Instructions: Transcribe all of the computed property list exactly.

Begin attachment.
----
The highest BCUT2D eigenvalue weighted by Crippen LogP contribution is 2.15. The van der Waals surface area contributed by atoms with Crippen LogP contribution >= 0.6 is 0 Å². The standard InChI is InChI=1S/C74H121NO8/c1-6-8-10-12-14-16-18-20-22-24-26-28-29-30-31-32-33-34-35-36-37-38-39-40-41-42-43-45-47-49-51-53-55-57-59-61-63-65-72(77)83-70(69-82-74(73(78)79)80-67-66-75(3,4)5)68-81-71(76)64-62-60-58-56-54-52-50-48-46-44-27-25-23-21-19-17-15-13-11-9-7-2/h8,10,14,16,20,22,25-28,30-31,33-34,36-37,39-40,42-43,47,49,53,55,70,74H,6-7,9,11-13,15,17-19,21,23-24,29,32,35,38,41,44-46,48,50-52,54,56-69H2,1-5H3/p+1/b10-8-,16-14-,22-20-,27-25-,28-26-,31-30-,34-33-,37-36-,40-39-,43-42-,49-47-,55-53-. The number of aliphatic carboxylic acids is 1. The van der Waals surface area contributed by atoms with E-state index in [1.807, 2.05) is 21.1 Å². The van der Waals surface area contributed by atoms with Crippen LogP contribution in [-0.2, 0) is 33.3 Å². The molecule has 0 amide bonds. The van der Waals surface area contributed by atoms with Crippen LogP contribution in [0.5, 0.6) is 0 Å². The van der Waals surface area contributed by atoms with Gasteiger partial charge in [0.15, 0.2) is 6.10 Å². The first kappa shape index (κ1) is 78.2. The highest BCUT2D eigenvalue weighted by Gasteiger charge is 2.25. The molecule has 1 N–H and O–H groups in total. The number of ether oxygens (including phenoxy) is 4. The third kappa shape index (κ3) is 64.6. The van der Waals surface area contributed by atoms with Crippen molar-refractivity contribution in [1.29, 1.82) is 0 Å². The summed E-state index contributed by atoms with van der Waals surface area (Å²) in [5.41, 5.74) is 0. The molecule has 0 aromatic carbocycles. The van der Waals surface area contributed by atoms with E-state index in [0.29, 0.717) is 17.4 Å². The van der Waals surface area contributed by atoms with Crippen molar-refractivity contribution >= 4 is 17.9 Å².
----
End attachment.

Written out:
The highest BCUT2D eigenvalue weighted by Crippen LogP contribution is 2.15. The van der Waals surface area contributed by atoms with Crippen LogP contribution >= 0.6 is 0 Å². The standard InChI is InChI=1S/C74H121NO8/c1-6-8-10-12-14-16-18-20-22-24-26-28-29-30-31-32-33-34-35-36-37-38-39-40-41-42-43-45-47-49-51-53-55-57-59-61-63-65-72(77)83-70(69-82-74(73(78)79)80-67-66-75(3,4)5)68-81-71(76)64-62-60-58-56-54-52-50-48-46-44-27-25-23-21-19-17-15-13-11-9-7-2/h8,10,14,16,20,22,25-28,30-31,33-34,36-37,39-40,42-43,47,49,53,55,70,74H,6-7,9,11-13,15,17-19,21,23-24,29,32,35,38,41,44-46,48,50-52,54,56-69H2,1-5H3/p+1/b10-8-,16-14-,22-20-,27-25-,28-26-,31-30-,34-33-,37-36-,40-39-,43-42-,49-47-,55-53-. The number of aliphatic carboxylic acids is 1. The van der Waals surface area contributed by atoms with E-state index in [1.807, 2.05) is 21.1 Å². The van der Waals surface area contributed by atoms with Crippen LogP contribution in [-0.2, 0) is 33.3 Å². The molecule has 0 amide bonds. The van der Waals surface area contributed by atoms with Crippen LogP contribution in [0.5, 0.6) is 0 Å². The van der Waals surface area contributed by atoms with Gasteiger partial charge in [0.15, 0.2) is 6.10 Å². The first kappa shape index (κ1) is 78.2. The highest BCUT2D eigenvalue weighted by Gasteiger charge is 2.25. The molecule has 1 N–H and O–H groups in total. The number of ether oxygens (including phenoxy) is 4. The third kappa shape index (κ3) is 64.6. The van der Waals surface area contributed by atoms with Crippen molar-refractivity contribution in [1.29, 1.82) is 0 Å². The summed E-state index contributed by atoms with van der Waals surface area (Å²) in [5.41, 5.74) is 0. The molecule has 0 aromatic carbocycles. The van der Waals surface area contributed by atoms with E-state index in [0.29, 0.717) is 17.4 Å². The van der Waals surface area contributed by atoms with Crippen molar-refractivity contribution >= 4 is 17.9 Å².